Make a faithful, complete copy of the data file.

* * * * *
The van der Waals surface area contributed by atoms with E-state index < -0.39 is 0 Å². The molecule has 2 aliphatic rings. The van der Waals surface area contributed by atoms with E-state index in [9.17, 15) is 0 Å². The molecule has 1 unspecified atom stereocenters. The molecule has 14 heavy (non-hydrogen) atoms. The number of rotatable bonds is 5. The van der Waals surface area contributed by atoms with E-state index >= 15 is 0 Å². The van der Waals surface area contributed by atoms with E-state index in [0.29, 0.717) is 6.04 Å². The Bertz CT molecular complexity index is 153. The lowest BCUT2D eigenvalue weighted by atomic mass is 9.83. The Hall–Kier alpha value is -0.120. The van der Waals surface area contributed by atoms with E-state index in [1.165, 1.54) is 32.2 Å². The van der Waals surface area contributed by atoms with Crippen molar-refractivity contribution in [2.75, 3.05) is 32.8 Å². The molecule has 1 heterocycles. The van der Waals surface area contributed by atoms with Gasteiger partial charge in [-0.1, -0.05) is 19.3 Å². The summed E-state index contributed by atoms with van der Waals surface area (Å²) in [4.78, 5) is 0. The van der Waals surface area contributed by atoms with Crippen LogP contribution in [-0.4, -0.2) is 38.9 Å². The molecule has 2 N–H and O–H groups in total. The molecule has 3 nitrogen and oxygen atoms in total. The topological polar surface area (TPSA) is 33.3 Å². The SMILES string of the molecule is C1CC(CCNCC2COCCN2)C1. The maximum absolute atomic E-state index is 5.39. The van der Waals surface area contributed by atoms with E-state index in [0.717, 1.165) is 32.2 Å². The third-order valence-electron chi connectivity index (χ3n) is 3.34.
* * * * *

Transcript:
The van der Waals surface area contributed by atoms with E-state index < -0.39 is 0 Å². The molecule has 2 aliphatic rings. The van der Waals surface area contributed by atoms with E-state index in [9.17, 15) is 0 Å². The molecule has 1 unspecified atom stereocenters. The molecule has 14 heavy (non-hydrogen) atoms. The number of rotatable bonds is 5. The van der Waals surface area contributed by atoms with E-state index >= 15 is 0 Å². The van der Waals surface area contributed by atoms with E-state index in [0.29, 0.717) is 6.04 Å². The Bertz CT molecular complexity index is 153. The lowest BCUT2D eigenvalue weighted by atomic mass is 9.83. The Hall–Kier alpha value is -0.120. The van der Waals surface area contributed by atoms with E-state index in [1.165, 1.54) is 32.2 Å². The van der Waals surface area contributed by atoms with Crippen molar-refractivity contribution in [2.75, 3.05) is 32.8 Å². The molecule has 1 heterocycles. The van der Waals surface area contributed by atoms with Gasteiger partial charge in [-0.1, -0.05) is 19.3 Å². The summed E-state index contributed by atoms with van der Waals surface area (Å²) in [4.78, 5) is 0. The van der Waals surface area contributed by atoms with Crippen LogP contribution in [-0.4, -0.2) is 38.9 Å². The molecule has 2 N–H and O–H groups in total. The molecule has 3 nitrogen and oxygen atoms in total. The topological polar surface area (TPSA) is 33.3 Å². The SMILES string of the molecule is C1CC(CCNCC2COCCN2)C1. The maximum absolute atomic E-state index is 5.39. The van der Waals surface area contributed by atoms with E-state index in [0.717, 1.165) is 32.2 Å². The third-order valence-electron chi connectivity index (χ3n) is 3.34.